Researchers have combined novel molecular targeting technologies to deliver gene-silencing therapy specifically to tumor cells shielded by a normally impermeable obstacle, the blood brain barrier.
In the June 1 issue of the journal Clinical Cancer Research, William Pardridge, M.D., UCLA, reported that a delivery packet equipped with two specific antibodies first recognizes the transferrin receptor, a key protein portal in the blood brain barrier, and then gains entry into brain cancer cells with the second antibody targeting the human insulin receptor.
Using the antibody keys to traverse both the blood brain barrier and the tumor cell membrane, the delivery packets--called liposomes--deposit a genetically engineered non-viral plasmid in the brain cancer cells. The plasmid encodes a short hairpin RNA (shRNA) designed to interfere with the expression of the epidermal growth factor receptor, EGFR, a potent proponent of tumor cell proliferation. The use of shRNA to silence gene expression is RNA interference (RNAi) technology.
When treated with a weekly intravenous dose of Dr. Pardridge's targeted therapeutic, mice with brain tumors survive almost twice as long compared to mice that do not receive the treatment.
"This is the first drug delivery system that demonstrates that by using RNA interference technology, you can prolong life threatened by cancer," said Dr. Pardridge, Professor of Medicine at UCLA. "By solving the delivery problem, powerful molecular tools and therapies such as RNA interference can be moved to clinical trials where they can be tested to see how much benefit the patient gets."
The delivery system designed by the Pardridge research team is much like a minute parcel with a primary delivery address, a forwarding delivery address, and a message that halts proliferation of the tumor cells.
Liposomes are the parcel. Composed of lipid, or fat, molecules that align to form an enclosed membrane much like a sealed envelope, the liposomes are constructed with thousands of molecular probes that recognize two specific proteins. The proteins are the addresses to which the liposome is targeted. One antibody that is engineered into the liposome recognizes only the transferrin receptor, a protein common to the blood brain barrier. By binding tightly to the transferrin receptor, the liposome gains entry to the chamber in which the brain is normally screened from pathogens, foreign proteins, and even small molecules.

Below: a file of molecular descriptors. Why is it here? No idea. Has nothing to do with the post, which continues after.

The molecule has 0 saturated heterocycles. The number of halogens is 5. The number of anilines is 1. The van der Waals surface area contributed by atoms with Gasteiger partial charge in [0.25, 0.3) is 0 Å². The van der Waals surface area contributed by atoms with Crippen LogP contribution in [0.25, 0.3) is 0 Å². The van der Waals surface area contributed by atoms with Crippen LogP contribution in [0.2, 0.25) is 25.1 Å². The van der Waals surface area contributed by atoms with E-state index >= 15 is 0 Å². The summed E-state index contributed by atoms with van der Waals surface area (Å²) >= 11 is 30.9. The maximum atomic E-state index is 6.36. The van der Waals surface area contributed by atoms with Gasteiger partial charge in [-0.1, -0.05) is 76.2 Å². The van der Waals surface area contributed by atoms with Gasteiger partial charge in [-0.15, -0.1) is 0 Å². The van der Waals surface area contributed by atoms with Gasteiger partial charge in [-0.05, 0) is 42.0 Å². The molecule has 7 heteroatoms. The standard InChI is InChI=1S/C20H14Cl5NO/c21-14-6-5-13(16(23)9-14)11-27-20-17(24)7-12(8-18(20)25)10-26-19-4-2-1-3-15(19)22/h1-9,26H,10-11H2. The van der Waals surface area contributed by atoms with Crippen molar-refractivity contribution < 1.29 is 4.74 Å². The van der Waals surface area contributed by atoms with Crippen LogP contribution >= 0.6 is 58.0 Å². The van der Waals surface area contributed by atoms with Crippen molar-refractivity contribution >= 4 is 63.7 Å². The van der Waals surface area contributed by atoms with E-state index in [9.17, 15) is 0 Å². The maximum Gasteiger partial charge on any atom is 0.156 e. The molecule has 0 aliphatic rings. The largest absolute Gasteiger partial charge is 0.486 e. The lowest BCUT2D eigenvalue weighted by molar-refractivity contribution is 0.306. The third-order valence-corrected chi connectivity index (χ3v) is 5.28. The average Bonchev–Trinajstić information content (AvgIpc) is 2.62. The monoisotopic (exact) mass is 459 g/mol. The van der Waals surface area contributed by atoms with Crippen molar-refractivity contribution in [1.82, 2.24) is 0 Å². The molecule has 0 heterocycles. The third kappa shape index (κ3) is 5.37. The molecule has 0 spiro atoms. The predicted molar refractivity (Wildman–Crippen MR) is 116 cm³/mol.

Once inside the compartment that houses and protects the brain, a second set of liposome-embedded antibodies seeks out the human insulin receptor found in the membranes of brain cancer cells. The insulin receptor antibody latches on to the tumor's insulin receptors. The liposome, and its contents, uses the insulin receptor to gain entry to the tumor cell.
Within the tumor cell, the plasmid payload is released from the liposome.
"This is the 'Trojan Horse' element of the therapy," Dr. Pardridge said. The liposome acts as the hollowed horse; the plasmid is the Trojan warrior released inside the cell to combat the cancer.
The plasmid is constructed of genetic material designed to reproduce shRNA, which is then metabolized by a protein in the tumor cell called Dicer. Dicer produces the active RNAi molecule that complements a defined sequence from the EGFR gene RNA. When the tumor cell divides, the RNAi molecule is produced and binds to the message from the tumor cells' pool of EGFR RNA. Binding of the RNAi therapeutic molecule to the cells' innate RNA results in the silencing of the EGFR message. No EGFR protein is produced, and the gene is effectively inactivated.
Without its normal workload of EGFR proteins to encourage cell proliferation, the tumor growth is held in check.
The Pardridge group confirmed that the treatment strategy thwarted EGFR function in two ways. The EGFR is set into action when it binds a growth factor related to epidermal growth factor, a hormone growth factor that travels outside of cells in the blood. Activated EGFR normally induces a flow of calcium across tumor cell membranes. That calcium mobilization was minimized in the brain cancer cells treated with the targeted liposome packet.
Furthermore, activated EGFR induces DNA replication and cell proliferation. A radiolabeled DNA component, tritiated thymidine, is incorporated into newly synthesized DNA. By monitoring the level of radiation in the brain cancer cells, Dr. Pardridge noted minimized DNA replication, and hence, cellular proliferation, in the cancer cells that were treated with the immunoliposomes. Tumors in the treated mice had reduced EGFR content, and the mice showed an 88 percent increase in survival time.